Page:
This is a completely inappropriate site for a test waste incinerator on a number of levels:
- HEALTH & SAFETY – It is proposed to trial run the incinerator for 12 months for 100 hours per week, shutting down at weekends. The waste material, Solid Recovered Fuel, (which was improperly defined in all the documents submitted for the planning application bar one), will be burnt in the incinerator at temperatures up to 1,500°C. The gases generated will leave the incinerator at 1,000°C or higher and the waste material being burnt will be consumed in under two seconds. This requires exemption from the Industrial Emissions Directive which limits the gas temperature to 850°C and a two second residence (combustion) time. The gases then have to be cooled to 200°C and cleaned before emission from the 20m high chimney stack. In these processes from the incinerator to the top of the chimney there are very real risks of explosion and fire.
The company behind the project, Envirofusion, itself admits that although there is a low probability of explosion and fire that could lead to undue emissions of dangerous gases and fumes, the consequences and magnitude of such events are rated as high.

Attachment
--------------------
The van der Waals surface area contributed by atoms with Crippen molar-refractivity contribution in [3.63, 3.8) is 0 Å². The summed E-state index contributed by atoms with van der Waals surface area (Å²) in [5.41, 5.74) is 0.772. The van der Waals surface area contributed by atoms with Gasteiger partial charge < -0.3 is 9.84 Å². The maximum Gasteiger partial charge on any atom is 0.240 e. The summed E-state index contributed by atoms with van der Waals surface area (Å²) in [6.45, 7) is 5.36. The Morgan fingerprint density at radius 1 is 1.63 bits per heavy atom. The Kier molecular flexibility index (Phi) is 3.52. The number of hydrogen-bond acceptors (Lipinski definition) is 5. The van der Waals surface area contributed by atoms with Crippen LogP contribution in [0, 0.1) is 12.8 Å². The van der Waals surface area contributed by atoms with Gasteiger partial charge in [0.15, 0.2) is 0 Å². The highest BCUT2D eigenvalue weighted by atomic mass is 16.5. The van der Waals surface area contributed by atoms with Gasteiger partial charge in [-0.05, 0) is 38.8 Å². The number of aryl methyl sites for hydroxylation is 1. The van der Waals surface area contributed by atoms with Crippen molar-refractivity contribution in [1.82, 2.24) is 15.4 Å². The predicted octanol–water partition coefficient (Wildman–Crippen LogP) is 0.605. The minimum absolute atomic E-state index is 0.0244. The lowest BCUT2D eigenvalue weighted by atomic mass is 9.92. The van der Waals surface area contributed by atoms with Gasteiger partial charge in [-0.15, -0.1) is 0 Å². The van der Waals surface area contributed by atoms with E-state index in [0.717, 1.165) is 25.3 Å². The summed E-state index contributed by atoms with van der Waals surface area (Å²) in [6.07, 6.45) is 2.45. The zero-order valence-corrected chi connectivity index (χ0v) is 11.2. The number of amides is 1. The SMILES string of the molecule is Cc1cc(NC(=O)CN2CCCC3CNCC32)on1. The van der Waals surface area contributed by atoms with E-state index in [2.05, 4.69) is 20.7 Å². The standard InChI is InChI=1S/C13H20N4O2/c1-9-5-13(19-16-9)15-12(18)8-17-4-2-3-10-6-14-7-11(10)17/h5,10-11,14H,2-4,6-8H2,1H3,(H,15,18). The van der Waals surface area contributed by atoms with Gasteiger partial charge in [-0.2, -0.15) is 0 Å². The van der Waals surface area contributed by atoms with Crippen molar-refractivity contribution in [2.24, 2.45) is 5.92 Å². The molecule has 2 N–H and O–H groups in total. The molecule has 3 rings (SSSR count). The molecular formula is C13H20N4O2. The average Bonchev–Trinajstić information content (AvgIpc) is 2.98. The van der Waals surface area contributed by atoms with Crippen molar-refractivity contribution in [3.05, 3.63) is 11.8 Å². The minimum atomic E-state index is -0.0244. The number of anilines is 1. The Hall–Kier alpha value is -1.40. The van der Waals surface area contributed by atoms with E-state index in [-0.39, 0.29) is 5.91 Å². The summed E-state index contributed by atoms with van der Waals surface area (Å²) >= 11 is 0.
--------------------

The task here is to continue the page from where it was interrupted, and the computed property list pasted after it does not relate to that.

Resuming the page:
The operation of the incinerator is being considered further by the Health and Safety Executive and the Derbyshire Fire and Rescue Service.
- EMISSIONS & POLLUTANTS - We strongly believe that there are health risks associated with the burning of materials in this manner. The technology has never before been tested therefore there is no reassurance that this site will not be pumping out noxious fumes to all who live and work in the area. Noise pollution from heavy vehicles constantly toing and froing to drop off the waste will be a daily nuisance, as well as a constant noise from the plant itself.
- HERITAGE – this development is on the boundary of the Derwent Valley Mills, a World Heritage Site granted by UNESCO. Derby is extremely lucky to have a World Heritage asset, yet heritage experts agree that harm will be caused to this World Heritage Site by this development – a site chosen by UNESCO as one of the most significant heritage sites in the U.K
- WASTE – additional incinerators discourage us from reducing waste and recycling follow Ellen McArthur's "circular design" by replacing the old "take-make-dispose" approach with the "radical-restorative-regenerative" one.
OARI is not against technical advances but an unproven, experimental incinerator surrounded on all sides by residential areas is definitely in the wrong place.